N/ABin Run9.95532.2
Southern States5209.95842.4
Southern States5209.95745.5
Southern States84049.453.837.4
Southern States83029.853.536.3
Southern States52011.25344.1

Discussion: Cold weather immediately after planting slowed initial growth in this field. Frequent and intense rainfall delayed harvest for several weeks. The crop rotation in this plot of wheat double crop soybeans followed by wheat double crop soybeans is a very poor rotation for good wheat production. Use this with other variety information to select high-yielding varieties in 2009.



Cooperators: Producer: Alvin Blaha  Extension: Mike Parrish, Dinwiddie

Previous Crop: Corn

Soil Type: Mattaponi Sandy Loam

Tillage: No-Till

Planting Equipment: Case IH 5400

Planting Date: 10/27/ 2008

Row Spacing: 7 inches

Seeding Rate: 22 seed/ft.

Crop Protection: 
  Herbicides: Roundup @ 1 qt/A, 10/20/08
  Insecticides: Warrior @ 3oz, 3/20/09
  Fungicides: Stratego @ 10oz, 5/08/09

Harvest Date: 6/27/2009

Harvest Equipment: Case IH 1666

BrandVarietyMoistureTest WeightYield
Southern StatesSS840413.05839.70
Southern StatesSS56013.55353.21
Southern StatesSS864112.54532.23
Southern StatesSS52013.05761.75
Southern StatesSS840413.05844.99
Southern StatesSS840413.05843.06

Discussion: During the planting season the plot experienced extensive periods of rain that delayed planting. In addition to the fall rains we encountered more wet conditions during the month of April. The plot was treated with a fungicide (Stratego) to help with powdery mildew. Varieties with low test weight had more glume blotch injury. Use this and other variety information to select high-yielding varieties in 2009.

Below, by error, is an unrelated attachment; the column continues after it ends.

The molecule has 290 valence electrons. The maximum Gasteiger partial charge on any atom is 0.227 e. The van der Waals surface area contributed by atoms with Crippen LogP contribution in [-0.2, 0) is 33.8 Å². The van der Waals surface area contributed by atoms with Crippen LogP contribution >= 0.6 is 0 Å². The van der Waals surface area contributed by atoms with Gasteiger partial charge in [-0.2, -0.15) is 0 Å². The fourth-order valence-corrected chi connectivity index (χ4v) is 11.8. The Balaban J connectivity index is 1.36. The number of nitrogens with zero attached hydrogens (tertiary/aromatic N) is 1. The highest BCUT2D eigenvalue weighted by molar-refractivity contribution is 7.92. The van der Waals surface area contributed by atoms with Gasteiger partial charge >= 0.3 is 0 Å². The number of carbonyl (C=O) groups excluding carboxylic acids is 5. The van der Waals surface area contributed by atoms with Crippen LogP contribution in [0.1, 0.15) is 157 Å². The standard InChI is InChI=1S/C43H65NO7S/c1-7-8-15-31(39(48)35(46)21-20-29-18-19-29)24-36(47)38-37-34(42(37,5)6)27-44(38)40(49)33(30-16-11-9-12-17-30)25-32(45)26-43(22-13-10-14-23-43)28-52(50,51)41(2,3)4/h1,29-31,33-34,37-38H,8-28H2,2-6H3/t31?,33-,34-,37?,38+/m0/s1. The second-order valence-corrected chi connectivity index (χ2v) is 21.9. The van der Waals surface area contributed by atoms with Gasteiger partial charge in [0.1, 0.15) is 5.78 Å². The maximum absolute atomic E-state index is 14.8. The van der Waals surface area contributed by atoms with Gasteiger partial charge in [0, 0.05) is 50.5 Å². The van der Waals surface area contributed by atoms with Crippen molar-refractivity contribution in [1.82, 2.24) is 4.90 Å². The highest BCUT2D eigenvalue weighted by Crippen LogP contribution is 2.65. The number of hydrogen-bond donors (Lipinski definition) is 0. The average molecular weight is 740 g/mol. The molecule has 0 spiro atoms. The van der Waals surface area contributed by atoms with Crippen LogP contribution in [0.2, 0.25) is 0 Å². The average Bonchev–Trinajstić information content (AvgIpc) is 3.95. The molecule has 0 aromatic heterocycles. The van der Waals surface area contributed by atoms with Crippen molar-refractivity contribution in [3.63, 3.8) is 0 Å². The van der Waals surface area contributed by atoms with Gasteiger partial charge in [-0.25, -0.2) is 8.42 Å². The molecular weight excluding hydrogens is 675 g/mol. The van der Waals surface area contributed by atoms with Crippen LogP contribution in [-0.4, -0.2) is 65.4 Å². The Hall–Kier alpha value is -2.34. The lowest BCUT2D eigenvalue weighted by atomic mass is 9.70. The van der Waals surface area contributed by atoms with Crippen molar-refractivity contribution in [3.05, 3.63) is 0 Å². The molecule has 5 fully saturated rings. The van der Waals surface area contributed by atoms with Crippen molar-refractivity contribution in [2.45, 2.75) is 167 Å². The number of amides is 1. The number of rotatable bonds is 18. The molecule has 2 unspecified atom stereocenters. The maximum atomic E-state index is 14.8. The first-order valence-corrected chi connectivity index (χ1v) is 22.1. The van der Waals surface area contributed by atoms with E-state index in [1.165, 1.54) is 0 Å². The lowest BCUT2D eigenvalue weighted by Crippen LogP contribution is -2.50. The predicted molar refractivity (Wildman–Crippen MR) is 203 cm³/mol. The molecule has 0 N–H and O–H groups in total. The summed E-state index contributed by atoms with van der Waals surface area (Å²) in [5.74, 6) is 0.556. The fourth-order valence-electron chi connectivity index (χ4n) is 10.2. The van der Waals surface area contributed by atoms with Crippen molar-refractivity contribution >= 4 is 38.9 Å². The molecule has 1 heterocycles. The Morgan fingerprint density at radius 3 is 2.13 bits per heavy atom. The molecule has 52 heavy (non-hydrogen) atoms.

2009 On-Farm Wheat Variety Plot Yield Summary
VarietyWestmorelandMiddlesexNew KentAvg.Ranking
Featherstone 17671.871.9*  
Vigoro 951069.178.969.472.4710
SS 864169.674.868.868.1311
SS 52071.96656.3*64.712
Renwood 343475.38876.679.976
USG 366572.18886.882.34
USG 355576.196.183.885.331
Pioneer 26R1572.496.981.483.62
Pioneer 26R2274.186.385.3**81.95
Coker Branson 92.177.4  
Coker 9804 78.870.7  
Panola  69.1  
* Indicates Deer Damage
** Pioneer 26R22 was used as check variety in the New Kent plot and the average of the 4 checks is reported here. Yield averages given only where a variety yield is reported in all 3 sites.


2009 On-Farm Wheat Variety Plot Test Wt. Summary
Featherstone 17657.45958.27
Vigoro 951057.65857.810
SS 864158.45657.213
SS 52056.85857.412
Renwood 343458.35858.158
USG 366558.25858.19
USG 355558.75958.854
Pioneer 26R1557.85958.46
Pioneer 26R2257.45857.711
Coker Branson 59  
Coker 9804 57